How to Make Money Selling Drugs: Adrian Grenier Explains

The story behind a movie that looks at the drug trade from a new angle

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Nearly a decade ago, Adrian Grenier—the Entourage actor and occasional documentary producer/director—walked into the office of his friend and collaborator Matthew Cooke and saw something on the wall: a board full of ideas, one of which popped out in front of the rest.

It was just six words: How to make money selling drugs.

“This title just popped out at me like, ‘What is this?’” Grenier recalls.

The documentary How to Make Money Selling Drugs is now available on video-on-demand and due in select theaters June 26. Directed by Cooke, it’s a look at the international drug trade and, while the title is grabby (and rather self-explanatory)—Grenier says it was important that the movie actually match the appellation. And it does, using a video game-level-structure to take viewers from street-corner salesmen on the bottom to the cartel bosses at the top. Along the way, it addresses the reasons people get into the narcotics trade and the problems caused by prison systems and drug-enforcement policies. It’s a serious movie with an unusual name, and a case study in how a title can help a documentary do its job.

“Our goal is to show people that we can laugh at ourselves so that we might be able to actually sit down and go deeper,” explains the actor, who served as executive producer on the movie. “The drug war has done such a great job at making this topic taboo that people can’t talk about it without fear.”

(MORE: The Cocaine Crisis: How the Drug Trade Is Ruining West Africa)

Because of that fear, many of those who ended up going on camera to discuss their experiences with drugs and the war on drugs—from celebrities like 50 Cent and Woody Harrelson to people like the former law-enforcement official who now makes a living helping those in the drug business avoid apprehension—had to be convinced to go on the record with their experiences. “Even I have had trouble wrapping my head around it,” Grenier says, speaking of the choice to associate his name with a movie that doesn’t treat drugs as a good-vs.-evil proposition. “The most shocking thing was how much I’d been conditioned to live in fear.”

Most people (including the movie’s crew) know people who have been affected by the war on drugs, says producer Bert Marcus, but are reluctant to get into the topic. For him, that makes the educational value of a movie like How to Make Money more important—and the title, meant to draw in audiences who might shy away from a movie called The Problems Caused By Your Fear of Talking About the War on Drugs, even more necessary.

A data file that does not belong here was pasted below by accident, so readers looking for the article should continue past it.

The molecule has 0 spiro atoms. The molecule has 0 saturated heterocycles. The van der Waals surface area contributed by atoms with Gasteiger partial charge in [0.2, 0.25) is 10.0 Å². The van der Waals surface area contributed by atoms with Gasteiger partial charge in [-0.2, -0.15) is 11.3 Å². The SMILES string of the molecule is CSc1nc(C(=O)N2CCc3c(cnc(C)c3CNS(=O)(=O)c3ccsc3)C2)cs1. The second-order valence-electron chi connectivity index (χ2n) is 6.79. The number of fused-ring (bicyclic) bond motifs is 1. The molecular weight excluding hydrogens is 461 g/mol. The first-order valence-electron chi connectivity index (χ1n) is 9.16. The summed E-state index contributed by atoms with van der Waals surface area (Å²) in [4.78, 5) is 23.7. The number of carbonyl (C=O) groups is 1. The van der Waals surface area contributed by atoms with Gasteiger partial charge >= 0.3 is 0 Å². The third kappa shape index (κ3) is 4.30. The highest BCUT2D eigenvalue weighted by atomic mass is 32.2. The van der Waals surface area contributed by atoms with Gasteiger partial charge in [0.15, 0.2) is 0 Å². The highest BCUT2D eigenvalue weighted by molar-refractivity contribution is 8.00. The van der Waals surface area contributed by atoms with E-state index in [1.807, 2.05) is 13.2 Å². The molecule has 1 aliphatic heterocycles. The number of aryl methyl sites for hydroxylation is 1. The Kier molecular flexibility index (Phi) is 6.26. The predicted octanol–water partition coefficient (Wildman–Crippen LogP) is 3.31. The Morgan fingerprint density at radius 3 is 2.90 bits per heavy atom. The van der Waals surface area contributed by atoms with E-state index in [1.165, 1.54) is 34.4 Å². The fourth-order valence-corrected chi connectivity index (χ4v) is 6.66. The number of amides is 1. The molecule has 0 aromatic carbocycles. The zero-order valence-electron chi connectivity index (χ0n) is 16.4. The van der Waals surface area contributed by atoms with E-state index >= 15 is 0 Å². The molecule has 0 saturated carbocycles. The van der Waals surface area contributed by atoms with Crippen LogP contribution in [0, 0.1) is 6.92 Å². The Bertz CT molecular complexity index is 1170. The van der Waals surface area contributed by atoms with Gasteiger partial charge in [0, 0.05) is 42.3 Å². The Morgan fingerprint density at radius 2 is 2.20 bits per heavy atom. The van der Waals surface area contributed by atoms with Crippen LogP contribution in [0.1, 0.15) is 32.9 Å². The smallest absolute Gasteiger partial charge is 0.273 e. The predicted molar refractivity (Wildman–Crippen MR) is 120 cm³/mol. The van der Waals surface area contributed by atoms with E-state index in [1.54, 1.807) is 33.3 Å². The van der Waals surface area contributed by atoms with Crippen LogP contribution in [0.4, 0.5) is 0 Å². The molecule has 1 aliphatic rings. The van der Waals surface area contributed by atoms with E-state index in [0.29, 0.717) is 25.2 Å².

“Matthew had come up with the title but we weren’t quite sure what kind of film we wanted to make. We didn’t want to cheapen it and we definitely didn’t want to undermine the subject,” says Marcus. “The whole idea is trying to instigate action and discussion. The title is to get the audience’s attention, of course, but understanding the reality of those affected by selling drugs is key for us.”

(MORE: Obstacles Ahead in Burma’s Opium War)

In Grenier’s case, it worked. Once the title drew him in, eventually it wasn’t as scary to talk about drugs. “I’ll go on the record and say, the more you look at these policies, you throw your hands up like, ‘This is crazy!’”

And maybe, he jokes, that openness to talk about the topic will carry over to his next project, the Entourage movie. “If we can just bail Vince out of jail—he got busted for a joint—then we might be able to make the movie,” he says, laughing. “No, I think there’s a script. I’m very excited. After this call I’m going to call my agent and bug him to get me a copy.”

1 comments
DaveMajkowski
DaveMajkowski

Richard Wershe Jr is serving a LIFE sentence for one *non-violent* drug charge he got when he was a minor (*17 years old*) back in May of 1987. Three years prior at the age of 14 yrs old Rick was recruited by the Federal Agents,  DEA and the Detroit police to work as a teenage undercover drug informant. Free Rick Wershe!!!


http://www.deadlinedetroit.com/articles/6344/michigan_parole_board_s_crime_against_white_boy_rick

http://www.deadlinedetroit.com/articles/6448/steve_fishman_parole_board_lacks_guts_to_free_white_boy_rick#.UkjCD8c0_Mg

http://www.thefix.com/content/story-white-boy-rick-richard-wershe-detroit-corruption70041?page=all


http://www.theoaklandpress.com/articles/2013/07/13/news/local_news/doc51e1d832e4707481873639.txt?viewmode=fullstory


https://www.facebook.com/freewhiteboyrickwershe

http://www.change.org/petitions/free-white-boy-rick-wershe

http://freerickwershe.com/Home_Page.html

https://twitter.com/freerickwershe


Letter from Ex Detroit cop -> https://sphotos-a-iad.xx.fbcdn.net/hphotos-frc1/76647_10151152598368558_295049953_n.jpg


Letter from a former Federal agent who worked with Rick:

Page 1: https://fbcdn-sphotos-e-a.akamaihd.net/hphotos-ak-prn2/9311_10151152598418558_1532565032_n.jpg

Page 2: https://fbcdn-sphotos-g-a.akamaihd.net/hphotos-ak-ash2/552411_10151152598473558_1538415208_n.jpg

Page 3: https://fbcdn-sphotos-d-a.akamaihd.net/hphotos-ak-prn2/197393_10151152598523558_1957473128_n.jpg

Page 4: https://fbcdn-sphotos-h-a.akamaihd.net/hphotos-ak-prn1/400232_10151152598273558_1473341454_n.jpg


http://articles.latimes.com/1991-05-23/news/mn-3263_1_detroit-police

http://www.nytimes.com/1991/02/12/us/detroit-police-chief-and-former-deputy-charged-with-theft.html

http://www.nytimes.com/1992/05/08/us/former-detroit-police-chief-convicted-of-embezzlement.html